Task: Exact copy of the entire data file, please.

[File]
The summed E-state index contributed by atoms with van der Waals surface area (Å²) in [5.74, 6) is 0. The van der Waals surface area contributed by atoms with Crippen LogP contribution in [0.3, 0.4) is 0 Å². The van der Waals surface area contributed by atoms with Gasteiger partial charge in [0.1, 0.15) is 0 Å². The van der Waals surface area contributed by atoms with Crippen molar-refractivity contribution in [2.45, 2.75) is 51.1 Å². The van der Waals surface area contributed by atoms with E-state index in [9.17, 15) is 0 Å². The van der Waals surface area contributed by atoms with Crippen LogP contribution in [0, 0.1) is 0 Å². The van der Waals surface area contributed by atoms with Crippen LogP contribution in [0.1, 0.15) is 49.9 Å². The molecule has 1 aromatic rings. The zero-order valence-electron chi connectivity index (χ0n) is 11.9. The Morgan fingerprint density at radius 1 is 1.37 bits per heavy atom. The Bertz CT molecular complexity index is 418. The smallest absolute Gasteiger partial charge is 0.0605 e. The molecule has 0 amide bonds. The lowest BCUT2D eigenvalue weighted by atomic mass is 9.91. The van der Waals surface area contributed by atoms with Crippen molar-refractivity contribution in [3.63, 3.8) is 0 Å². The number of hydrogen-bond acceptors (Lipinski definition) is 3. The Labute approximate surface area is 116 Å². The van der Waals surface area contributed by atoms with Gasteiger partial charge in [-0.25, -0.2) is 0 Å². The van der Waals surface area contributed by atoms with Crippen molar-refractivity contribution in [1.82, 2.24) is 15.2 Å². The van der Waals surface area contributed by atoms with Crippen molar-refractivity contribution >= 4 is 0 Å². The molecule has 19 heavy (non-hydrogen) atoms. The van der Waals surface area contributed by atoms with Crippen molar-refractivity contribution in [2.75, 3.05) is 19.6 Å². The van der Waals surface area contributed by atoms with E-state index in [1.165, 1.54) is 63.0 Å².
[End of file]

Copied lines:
The summed E-state index contributed by atoms with van der Waals surface area (Å²) in [5.74, 6) is 0. The van der Waals surface area contributed by atoms with Crippen LogP contribution in [0.3, 0.4) is 0 Å². The van der Waals surface area contributed by atoms with Gasteiger partial charge in [0.1, 0.15) is 0 Å². The van der Waals surface area contributed by atoms with Crippen molar-refractivity contribution in [2.45, 2.75) is 51.1 Å². The van der Waals surface area contributed by atoms with E-state index in [9.17, 15) is 0 Å². The van der Waals surface area contributed by atoms with Crippen LogP contribution in [0, 0.1) is 0 Å². The van der Waals surface area contributed by atoms with Crippen LogP contribution in [0.1, 0.15) is 49.9 Å². The molecule has 1 aromatic rings. The zero-order valence-electron chi connectivity index (χ0n) is 11.9. The Morgan fingerprint density at radius 1 is 1.37 bits per heavy atom. The Bertz CT molecular complexity index is 418. The smallest absolute Gasteiger partial charge is 0.0605 e. The molecule has 0 amide bonds. The lowest BCUT2D eigenvalue weighted by atomic mass is 9.91. The van der Waals surface area contributed by atoms with Crippen molar-refractivity contribution in [3.63, 3.8) is 0 Å². The number of hydrogen-bond acceptors (Lipinski definition) is 3. The Labute approximate surface area is 116 Å². The van der Waals surface area contributed by atoms with Gasteiger partial charge in [-0.25, -0.2) is 0 Å². The van der Waals surface area contributed by atoms with Crippen molar-refractivity contribution in [1.82, 2.24) is 15.2 Å². The van der Waals surface area contributed by atoms with Crippen molar-refractivity contribution >= 4 is 0 Å². The molecule has 19 heavy (non-hydrogen) atoms. The van der Waals surface area contributed by atoms with Crippen molar-refractivity contribution in [2.75, 3.05) is 19.6 Å². The van der Waals surface area contributed by atoms with E-state index in [1.165, 1.54) is 63.0 Å².